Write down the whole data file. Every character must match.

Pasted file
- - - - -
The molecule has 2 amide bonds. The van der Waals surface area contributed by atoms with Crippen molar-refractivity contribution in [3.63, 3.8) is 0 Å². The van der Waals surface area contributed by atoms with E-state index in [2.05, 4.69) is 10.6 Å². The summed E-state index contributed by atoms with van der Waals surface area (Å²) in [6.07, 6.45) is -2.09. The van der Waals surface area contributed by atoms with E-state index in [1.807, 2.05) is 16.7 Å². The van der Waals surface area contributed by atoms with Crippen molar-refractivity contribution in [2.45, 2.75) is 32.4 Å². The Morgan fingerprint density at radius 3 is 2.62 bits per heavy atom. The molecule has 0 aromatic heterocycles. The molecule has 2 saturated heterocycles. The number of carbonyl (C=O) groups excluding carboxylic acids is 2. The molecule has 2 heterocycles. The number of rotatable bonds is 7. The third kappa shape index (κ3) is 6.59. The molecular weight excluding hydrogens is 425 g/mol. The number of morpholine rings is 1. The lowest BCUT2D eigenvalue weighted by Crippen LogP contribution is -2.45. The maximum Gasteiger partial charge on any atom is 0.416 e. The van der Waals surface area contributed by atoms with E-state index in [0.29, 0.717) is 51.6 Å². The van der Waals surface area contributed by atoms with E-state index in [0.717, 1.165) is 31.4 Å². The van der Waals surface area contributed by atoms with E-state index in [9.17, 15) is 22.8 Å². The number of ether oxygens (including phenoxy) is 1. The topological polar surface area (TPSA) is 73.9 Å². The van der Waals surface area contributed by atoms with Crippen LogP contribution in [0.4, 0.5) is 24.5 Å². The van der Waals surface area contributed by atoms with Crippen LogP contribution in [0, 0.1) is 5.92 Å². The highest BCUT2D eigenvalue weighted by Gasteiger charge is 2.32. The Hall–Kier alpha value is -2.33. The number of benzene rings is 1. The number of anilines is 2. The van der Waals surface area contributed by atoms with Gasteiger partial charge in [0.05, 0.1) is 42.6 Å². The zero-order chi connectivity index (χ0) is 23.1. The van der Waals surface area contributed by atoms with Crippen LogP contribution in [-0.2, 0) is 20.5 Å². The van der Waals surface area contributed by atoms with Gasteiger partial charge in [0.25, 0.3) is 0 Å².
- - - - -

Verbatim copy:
The molecule has 2 amide bonds. The van der Waals surface area contributed by atoms with Crippen molar-refractivity contribution in [3.63, 3.8) is 0 Å². The van der Waals surface area contributed by atoms with E-state index in [2.05, 4.69) is 10.6 Å². The summed E-state index contributed by atoms with van der Waals surface area (Å²) in [6.07, 6.45) is -2.09. The van der Waals surface area contributed by atoms with E-state index in [1.807, 2.05) is 16.7 Å². The van der Waals surface area contributed by atoms with Crippen molar-refractivity contribution in [2.45, 2.75) is 32.4 Å². The Morgan fingerprint density at radius 3 is 2.62 bits per heavy atom. The molecule has 0 aromatic heterocycles. The molecule has 2 saturated heterocycles. The number of carbonyl (C=O) groups excluding carboxylic acids is 2. The molecule has 2 heterocycles. The number of rotatable bonds is 7. The third kappa shape index (κ3) is 6.59. The molecular weight excluding hydrogens is 425 g/mol. The number of morpholine rings is 1. The lowest BCUT2D eigenvalue weighted by Crippen LogP contribution is -2.45. The maximum Gasteiger partial charge on any atom is 0.416 e. The van der Waals surface area contributed by atoms with E-state index in [0.29, 0.717) is 51.6 Å². The van der Waals surface area contributed by atoms with E-state index in [0.717, 1.165) is 31.4 Å². The van der Waals surface area contributed by atoms with E-state index in [9.17, 15) is 22.8 Å². The number of ether oxygens (including phenoxy) is 1. The topological polar surface area (TPSA) is 73.9 Å². The van der Waals surface area contributed by atoms with Crippen LogP contribution in [0.4, 0.5) is 24.5 Å². The van der Waals surface area contributed by atoms with Crippen LogP contribution in [0, 0.1) is 5.92 Å². The highest BCUT2D eigenvalue weighted by Gasteiger charge is 2.32. The Hall–Kier alpha value is -2.33. The number of benzene rings is 1. The number of anilines is 2. The van der Waals surface area contributed by atoms with Gasteiger partial charge in [0.05, 0.1) is 42.6 Å². The zero-order chi connectivity index (χ0) is 23.1. The van der Waals surface area contributed by atoms with Crippen LogP contribution in [-0.2, 0) is 20.5 Å². The van der Waals surface area contributed by atoms with Gasteiger partial charge in [0.25, 0.3) is 0 Å².